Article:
2010 Tour de France Becoming a Three-Man Race
Cadel Evans, Alberto Contador and Andy Schleck in the driver's seat; Armstrong too far back.
July 25 is clearing for the main contenders.
"That's like a mission accomplished. So it's one or two less guys to worry about," Andreu said. "Wiggins got dropped, so it starts reducing the number of contenders."
Schleck looks the more comfortable of the three main contenders, with Armstrong's RadioShack manager Johan Bruyneel observing that Contador does not look as strong as last year.
Contador could not match Schleck's hilltop acceleration on the final part of Sunday's climb.
Schleck says he saw Contador in "difficulty" for the first time and got a big morale boost by winning Stage 8.
"Before, I have not seen him in difficulty yet, and I think yesterday he was," Schleck said Monday. "I was surprised he couldn't follow, to be honest, because the day before I had a really strong impression of him."
Contador, who had to regularly answer questions during last year's Tour as to whether he could race on the same team as Armstrong and fulfill his own ambitions, dealt with Schleck's opinion by playing down its impact.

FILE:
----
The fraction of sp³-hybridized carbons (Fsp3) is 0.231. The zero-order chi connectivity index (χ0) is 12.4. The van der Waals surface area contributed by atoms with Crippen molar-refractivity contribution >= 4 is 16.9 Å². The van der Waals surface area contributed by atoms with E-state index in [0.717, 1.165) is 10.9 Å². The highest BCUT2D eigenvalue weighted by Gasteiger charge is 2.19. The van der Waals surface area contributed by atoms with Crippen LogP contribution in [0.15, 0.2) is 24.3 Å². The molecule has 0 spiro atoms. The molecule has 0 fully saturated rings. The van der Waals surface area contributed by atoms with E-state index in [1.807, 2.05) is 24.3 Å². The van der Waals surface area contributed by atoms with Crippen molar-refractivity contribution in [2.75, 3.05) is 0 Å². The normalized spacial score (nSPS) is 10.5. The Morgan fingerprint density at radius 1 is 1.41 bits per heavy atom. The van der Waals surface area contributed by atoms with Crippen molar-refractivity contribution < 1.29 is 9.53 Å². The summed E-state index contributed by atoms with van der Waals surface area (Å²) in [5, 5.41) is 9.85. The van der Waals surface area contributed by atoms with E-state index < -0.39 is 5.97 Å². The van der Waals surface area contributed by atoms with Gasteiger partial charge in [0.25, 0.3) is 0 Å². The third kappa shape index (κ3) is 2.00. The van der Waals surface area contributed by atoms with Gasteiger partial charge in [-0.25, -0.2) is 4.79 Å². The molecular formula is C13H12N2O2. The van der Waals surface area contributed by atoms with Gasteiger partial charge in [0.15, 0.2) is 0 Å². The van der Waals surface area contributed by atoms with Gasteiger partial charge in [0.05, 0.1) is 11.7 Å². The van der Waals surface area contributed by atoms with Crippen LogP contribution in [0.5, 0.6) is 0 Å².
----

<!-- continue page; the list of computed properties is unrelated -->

"For me, he is still one the biggest favorites of this Tour de France," Contador said. "You might think (what he said) affects my feelings, but it doesn't change anything."
Schleck, however, is at another major disadvantage to both Evans and Contador, who are both much faster than him on time trials. Schleck, whose brother Frank was injured early on in the race and had to pull out because of a broken left collarbone, also has one less teammate to help him in the mountains.
The 25-year-old Schleck knows he will have to be in the lead on July 24 for the final 52-kilometer (32.2-mile) time trial if he is to stand a chance of winning the Tour.
"The only thing I know is that I will need to be in yellow for the time trial," he said. "I can't say for now if I will need one minute or two minutes."
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